, employment law specialist at Clyde & Co, about how companies can stop this from happening.
“While public interests demand that employees be free to seek better employment opportunities, the law recognises that companies may have legitimate business interests,” she said.
To prevent competitors from raiding staff ranks for key contributing employees and stop departing employees from encouraging other staff to leave with them, employers should use non-compete and non-poaching agreements.
“These are signed between the employer and employee where the latter agrees to a post-termination period where they will not join a competitor and agree not to entice other employees to leave.”
With these contracts in place, employers can seek injunctive relief – legal remedies in a civil lawsuit – from the courts to prevent staff being poached by competitors or departing employees. Employers can also obtain damages for any losses arising from these breaches, Yeo added.
Both non-compete and non-poaching agreements should be put in place at the time of hiring. Care should be made not to make these contracts too overreaching as well, she said.
“The courts look at such agreements very strictly and would only uphold them if they are reasonably drafted no widely than is necessary to protect the employer's legitimate business interests.”
Business interests recognised by the courts include but are not limited to valuable trade connections, goodwill, confidential and proprietary knowledge, and maintaining a stable workforce.
“In determining whether such agreements are drafted reasonably, the court will examine various factors such as whether the post-termination period of restraint is unreasonably long and whether the restricted activities and geographical scope are in areas where the ex-employees were materially involved in.”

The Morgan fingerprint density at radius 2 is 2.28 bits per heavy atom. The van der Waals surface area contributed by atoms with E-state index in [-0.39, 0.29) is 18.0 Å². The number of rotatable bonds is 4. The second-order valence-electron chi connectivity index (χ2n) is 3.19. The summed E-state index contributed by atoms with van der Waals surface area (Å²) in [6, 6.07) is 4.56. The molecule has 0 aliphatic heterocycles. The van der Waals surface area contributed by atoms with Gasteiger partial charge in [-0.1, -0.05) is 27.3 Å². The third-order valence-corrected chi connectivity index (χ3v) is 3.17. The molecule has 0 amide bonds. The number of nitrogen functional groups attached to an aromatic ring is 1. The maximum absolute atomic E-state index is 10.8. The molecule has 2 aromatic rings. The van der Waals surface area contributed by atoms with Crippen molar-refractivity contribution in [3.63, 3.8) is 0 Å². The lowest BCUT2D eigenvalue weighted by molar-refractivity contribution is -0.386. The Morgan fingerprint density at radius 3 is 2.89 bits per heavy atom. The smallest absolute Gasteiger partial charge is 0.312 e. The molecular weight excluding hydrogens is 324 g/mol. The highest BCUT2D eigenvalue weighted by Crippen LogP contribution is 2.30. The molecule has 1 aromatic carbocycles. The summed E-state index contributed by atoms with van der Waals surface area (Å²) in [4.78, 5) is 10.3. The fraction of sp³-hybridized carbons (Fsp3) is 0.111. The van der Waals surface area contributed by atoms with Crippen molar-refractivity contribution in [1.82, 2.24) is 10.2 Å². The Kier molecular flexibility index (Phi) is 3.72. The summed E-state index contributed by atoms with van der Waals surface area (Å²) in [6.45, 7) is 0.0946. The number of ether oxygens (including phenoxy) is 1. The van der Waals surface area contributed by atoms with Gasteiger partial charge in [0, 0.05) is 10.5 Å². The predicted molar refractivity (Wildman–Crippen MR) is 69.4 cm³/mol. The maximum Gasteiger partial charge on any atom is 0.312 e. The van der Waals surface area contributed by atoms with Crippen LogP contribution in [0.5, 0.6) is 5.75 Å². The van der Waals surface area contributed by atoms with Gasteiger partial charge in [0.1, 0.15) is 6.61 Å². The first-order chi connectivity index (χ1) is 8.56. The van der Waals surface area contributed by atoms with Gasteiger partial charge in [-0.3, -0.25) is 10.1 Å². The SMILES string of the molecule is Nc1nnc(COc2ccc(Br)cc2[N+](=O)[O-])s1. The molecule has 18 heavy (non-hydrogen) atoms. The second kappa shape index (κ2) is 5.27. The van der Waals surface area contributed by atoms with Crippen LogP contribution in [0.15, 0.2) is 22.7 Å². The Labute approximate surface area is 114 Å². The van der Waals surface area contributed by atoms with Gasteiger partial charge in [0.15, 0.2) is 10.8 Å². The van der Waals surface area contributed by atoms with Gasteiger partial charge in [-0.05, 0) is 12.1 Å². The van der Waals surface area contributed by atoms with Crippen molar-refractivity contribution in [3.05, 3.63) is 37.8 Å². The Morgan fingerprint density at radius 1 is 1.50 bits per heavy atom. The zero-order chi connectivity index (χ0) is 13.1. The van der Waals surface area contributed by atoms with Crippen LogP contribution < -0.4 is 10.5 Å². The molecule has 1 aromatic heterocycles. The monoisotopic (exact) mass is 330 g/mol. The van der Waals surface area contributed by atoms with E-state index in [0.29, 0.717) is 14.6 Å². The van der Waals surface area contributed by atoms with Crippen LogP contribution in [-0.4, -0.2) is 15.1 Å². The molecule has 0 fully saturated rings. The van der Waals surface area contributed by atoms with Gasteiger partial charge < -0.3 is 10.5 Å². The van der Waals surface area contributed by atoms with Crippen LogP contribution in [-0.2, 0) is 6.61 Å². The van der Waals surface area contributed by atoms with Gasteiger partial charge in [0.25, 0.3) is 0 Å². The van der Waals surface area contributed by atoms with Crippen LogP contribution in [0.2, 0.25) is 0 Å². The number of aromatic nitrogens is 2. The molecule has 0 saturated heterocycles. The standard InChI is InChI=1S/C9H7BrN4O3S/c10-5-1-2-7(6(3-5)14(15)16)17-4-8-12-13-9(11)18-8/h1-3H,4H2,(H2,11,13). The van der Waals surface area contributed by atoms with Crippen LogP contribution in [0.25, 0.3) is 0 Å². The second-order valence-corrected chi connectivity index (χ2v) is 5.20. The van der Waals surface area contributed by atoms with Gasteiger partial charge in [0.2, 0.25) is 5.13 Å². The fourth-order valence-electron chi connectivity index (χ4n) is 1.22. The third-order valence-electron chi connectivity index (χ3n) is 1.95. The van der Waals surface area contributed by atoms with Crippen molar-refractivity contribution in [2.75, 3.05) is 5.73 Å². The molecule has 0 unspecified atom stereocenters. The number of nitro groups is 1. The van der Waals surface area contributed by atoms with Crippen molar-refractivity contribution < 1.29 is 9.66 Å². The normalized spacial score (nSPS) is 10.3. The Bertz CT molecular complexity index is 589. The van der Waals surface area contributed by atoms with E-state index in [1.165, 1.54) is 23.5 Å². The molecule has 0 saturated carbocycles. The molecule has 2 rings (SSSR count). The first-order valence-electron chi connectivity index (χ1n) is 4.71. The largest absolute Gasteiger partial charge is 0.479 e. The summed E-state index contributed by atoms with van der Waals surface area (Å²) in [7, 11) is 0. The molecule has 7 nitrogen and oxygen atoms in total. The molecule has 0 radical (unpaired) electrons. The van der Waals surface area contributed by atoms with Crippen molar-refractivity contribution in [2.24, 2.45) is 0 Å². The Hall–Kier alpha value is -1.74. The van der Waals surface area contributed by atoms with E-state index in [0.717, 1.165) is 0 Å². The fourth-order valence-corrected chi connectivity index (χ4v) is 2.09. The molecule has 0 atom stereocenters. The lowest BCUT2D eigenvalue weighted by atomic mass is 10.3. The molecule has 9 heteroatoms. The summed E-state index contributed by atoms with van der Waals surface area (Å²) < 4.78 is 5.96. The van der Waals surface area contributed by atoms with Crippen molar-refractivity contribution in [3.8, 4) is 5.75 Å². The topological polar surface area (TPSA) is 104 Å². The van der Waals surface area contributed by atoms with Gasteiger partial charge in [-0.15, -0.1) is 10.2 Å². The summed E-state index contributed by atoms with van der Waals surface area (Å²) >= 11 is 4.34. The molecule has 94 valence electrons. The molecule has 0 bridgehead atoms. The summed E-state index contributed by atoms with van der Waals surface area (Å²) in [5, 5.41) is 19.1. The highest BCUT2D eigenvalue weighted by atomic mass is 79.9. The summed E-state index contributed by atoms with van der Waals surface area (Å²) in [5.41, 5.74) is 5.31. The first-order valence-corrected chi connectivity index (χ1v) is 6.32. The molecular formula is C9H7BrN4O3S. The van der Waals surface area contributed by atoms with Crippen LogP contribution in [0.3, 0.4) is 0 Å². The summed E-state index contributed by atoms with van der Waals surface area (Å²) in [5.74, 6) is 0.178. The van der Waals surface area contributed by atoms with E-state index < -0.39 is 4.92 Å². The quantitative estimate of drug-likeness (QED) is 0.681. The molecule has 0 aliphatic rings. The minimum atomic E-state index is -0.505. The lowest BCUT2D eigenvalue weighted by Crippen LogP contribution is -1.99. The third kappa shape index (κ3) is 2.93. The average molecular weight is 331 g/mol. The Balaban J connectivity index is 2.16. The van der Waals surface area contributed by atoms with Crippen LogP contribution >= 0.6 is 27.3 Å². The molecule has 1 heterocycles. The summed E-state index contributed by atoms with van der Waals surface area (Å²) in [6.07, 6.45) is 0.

Clear drafting is also of the utmost importance, she stressed. Avoid wide, all-encompassing template clauses and agreements which do not consider the appropriate period, scope and activities which are to be restrained.
“It bears highlight that such agreements need not be cast in stone and the scope of restraint should be regularly reviewed as the employee moves up the ranks or takes on new positions,” she added.
For firms worried about international poaching efforts, employers may be able to rely on some anti-predatory hiring statutes, Yeo said.
“Certain (usually civil law) jurisdictions see talent poaching as unethical and legislate against it.”
However, common law jurisdictions tend to see poaching from the public interest perspective where it encourages employee mobility and their right to livelihood, she added.
“Check enforceability of your non-compete agreement outside Singapore, in particular the governing law of the contract and the agreed dispute forum where you can commence legal action.”
Additionally, other talent retention tools such as loyalty payments and claw-back schemes can also be considered, she said.
“These do not directly prevent competitors from poaching but create a financial disincentive to employees from leaving and joining a competitor.”
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